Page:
How are Adopted Children Treated When It Comes to Inheritance?
Posted by Martin Heller Potempa & Sheppard, PLLC on September 6, 2019
Share This Article:
When it comes to inheritance, it’s a question that’s often asked. How are adopted children treated under Tennessee laws when their parents die? The biggest issue generally surfaces when the child’s mother or father passes away without a will or trust document in place.
First, some wonder whether an adopted child can inherit money or property from his or her biological parents. The only way that can occur is if the birth parent makes such allowances in an estate plan. Otherwise, the child has no right to claim any part of the estate.
Tennessee law specifically addresses what happens in the event that a parent dies without a will. According to TN Code § 31-2-105 (2018), “an adopted person is the child of an adopting parent and not of the natural parent.”
The only exception to this assertion is that the “adoption of a child by the spouse of a natural parent has no effect on the relationship between the child and that natural parent.”
Take for example, the story of John. He has no idea who his birth parents are, as he was adopted as an infant by Sue and David. His adoptive parents are the only mother and father he’s ever known in his life. Although there’s no biological relationship, their bond is strong.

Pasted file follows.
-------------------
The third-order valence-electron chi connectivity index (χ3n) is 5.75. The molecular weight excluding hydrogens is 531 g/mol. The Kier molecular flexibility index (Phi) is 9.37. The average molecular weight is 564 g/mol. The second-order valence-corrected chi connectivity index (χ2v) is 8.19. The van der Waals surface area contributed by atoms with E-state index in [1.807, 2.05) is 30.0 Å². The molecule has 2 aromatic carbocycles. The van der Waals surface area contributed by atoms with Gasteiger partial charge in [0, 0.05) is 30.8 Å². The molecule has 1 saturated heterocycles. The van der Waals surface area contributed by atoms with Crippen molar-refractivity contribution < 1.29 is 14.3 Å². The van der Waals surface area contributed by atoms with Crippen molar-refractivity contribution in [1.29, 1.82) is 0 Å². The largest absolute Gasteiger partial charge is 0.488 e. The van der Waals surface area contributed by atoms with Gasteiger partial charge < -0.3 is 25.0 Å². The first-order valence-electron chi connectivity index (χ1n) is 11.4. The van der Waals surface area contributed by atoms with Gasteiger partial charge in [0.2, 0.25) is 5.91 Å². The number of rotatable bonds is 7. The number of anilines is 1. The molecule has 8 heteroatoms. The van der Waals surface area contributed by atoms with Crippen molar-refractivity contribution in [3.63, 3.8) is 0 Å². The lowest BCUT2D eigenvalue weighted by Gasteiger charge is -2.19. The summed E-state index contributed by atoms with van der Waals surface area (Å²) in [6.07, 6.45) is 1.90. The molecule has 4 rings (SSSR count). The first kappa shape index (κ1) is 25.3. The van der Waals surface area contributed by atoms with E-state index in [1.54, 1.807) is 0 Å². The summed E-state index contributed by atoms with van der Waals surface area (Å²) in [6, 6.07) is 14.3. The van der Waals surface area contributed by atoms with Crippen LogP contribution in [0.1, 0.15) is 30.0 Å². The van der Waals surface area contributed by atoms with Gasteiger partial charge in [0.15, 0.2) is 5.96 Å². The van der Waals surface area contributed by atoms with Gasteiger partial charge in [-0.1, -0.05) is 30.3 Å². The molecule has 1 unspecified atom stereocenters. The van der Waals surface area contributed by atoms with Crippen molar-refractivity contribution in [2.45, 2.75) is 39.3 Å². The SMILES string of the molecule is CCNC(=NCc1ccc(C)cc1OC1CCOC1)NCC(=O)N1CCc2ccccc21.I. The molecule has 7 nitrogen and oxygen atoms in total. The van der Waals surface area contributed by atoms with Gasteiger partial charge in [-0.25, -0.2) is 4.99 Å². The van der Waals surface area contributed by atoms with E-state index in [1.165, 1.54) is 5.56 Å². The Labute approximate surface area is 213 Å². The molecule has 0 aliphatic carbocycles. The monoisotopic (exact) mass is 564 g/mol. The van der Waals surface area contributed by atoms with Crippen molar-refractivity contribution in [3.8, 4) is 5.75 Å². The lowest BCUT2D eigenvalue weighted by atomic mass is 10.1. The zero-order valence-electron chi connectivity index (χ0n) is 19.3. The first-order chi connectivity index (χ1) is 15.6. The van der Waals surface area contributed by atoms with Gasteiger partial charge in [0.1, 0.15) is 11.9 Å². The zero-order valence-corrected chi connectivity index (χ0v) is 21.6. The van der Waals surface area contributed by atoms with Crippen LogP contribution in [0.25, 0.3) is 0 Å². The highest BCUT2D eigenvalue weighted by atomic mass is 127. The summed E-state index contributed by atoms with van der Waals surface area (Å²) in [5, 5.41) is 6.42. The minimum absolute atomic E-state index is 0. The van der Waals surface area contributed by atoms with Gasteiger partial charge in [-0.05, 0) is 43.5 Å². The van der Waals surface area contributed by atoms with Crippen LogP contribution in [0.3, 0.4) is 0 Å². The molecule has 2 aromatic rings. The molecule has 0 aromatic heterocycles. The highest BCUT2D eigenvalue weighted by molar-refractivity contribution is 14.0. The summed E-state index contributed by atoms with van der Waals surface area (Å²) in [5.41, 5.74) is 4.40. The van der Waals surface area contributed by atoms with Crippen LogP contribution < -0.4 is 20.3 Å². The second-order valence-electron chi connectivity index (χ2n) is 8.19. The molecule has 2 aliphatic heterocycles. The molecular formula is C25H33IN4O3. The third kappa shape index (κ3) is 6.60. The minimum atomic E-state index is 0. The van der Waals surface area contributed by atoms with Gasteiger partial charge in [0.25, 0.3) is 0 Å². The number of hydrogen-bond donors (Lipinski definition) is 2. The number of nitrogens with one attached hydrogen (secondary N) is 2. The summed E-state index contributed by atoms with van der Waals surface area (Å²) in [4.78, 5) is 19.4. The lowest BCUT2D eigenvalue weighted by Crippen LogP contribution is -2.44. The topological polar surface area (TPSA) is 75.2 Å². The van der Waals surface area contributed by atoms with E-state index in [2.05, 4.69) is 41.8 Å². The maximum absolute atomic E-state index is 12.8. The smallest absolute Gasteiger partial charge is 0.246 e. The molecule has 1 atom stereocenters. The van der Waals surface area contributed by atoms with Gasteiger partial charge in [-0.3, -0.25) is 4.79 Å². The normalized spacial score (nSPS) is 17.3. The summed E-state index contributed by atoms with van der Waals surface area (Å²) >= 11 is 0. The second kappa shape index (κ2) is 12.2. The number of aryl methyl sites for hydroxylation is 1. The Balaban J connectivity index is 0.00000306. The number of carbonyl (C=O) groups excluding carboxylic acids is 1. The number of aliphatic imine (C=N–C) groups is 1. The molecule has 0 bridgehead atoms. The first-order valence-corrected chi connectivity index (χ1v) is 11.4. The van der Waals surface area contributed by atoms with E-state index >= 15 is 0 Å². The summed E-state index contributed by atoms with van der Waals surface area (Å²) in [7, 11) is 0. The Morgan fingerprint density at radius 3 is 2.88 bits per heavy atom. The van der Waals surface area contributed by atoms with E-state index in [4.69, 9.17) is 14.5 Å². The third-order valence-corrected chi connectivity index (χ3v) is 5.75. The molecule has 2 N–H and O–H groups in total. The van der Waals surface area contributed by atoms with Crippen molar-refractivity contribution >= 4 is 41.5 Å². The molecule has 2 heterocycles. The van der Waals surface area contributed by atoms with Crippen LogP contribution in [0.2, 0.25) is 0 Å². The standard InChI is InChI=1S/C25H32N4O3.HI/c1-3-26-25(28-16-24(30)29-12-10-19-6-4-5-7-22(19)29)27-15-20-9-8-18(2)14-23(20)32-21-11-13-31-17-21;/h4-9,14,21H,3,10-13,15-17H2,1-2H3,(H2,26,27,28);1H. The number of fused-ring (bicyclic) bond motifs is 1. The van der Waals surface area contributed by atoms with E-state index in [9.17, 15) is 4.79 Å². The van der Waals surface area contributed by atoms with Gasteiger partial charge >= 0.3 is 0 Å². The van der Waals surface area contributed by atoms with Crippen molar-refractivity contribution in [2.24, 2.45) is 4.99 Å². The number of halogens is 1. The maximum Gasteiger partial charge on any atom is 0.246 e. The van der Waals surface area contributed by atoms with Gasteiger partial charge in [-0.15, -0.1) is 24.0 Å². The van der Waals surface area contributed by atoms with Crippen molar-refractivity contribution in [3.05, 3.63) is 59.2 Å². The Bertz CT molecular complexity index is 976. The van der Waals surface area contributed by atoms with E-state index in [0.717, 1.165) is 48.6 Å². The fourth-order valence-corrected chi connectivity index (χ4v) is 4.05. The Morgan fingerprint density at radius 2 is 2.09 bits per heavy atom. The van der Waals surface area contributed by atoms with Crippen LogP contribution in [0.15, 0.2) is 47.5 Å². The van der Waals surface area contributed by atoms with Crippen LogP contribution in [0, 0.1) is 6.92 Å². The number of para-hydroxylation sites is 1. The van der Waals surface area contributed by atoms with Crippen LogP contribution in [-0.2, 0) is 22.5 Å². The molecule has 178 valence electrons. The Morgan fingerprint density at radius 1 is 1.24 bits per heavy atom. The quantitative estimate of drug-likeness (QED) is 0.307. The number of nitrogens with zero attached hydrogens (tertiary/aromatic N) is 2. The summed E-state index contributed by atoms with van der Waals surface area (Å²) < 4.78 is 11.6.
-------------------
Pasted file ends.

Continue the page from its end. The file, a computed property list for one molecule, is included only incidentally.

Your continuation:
John is a young adult when both his parents are killed in an automobile accident. Unfortunately, neither left behind a Last Will and Testament. However, there is considerable money in the estate and John has every right to inherit from it.
Adopted Children are Treated Like Natural Children
TN Code § 31-1-101 (2018) provides some further insight as far as adopted children. It defines a “child” as an individual, adopted or natural born, entitled to take as a child under this title by intestate succession from the parent whose relationship is involved.
Notably, stepchildren, foster children and grandchildren are excluded from the definition when it comes to inheritance when no will specifies distribution of an estate.
Another important term is “issue.” While it might strike you as an unusual term, it refers to lineal descendants, whether they come from natural born members of a family or adopted ones.
What does this mean exactly? Referring back to John, he and his offspring are considered the same as though John was born to his adoptive parents.
In our example, both of John’s parents died in an automobile accident. If John is an only child, he would be entitled to all of their estates. Meanwhile, if Sue and David had natural children, John would split the proceeds of the estate with them.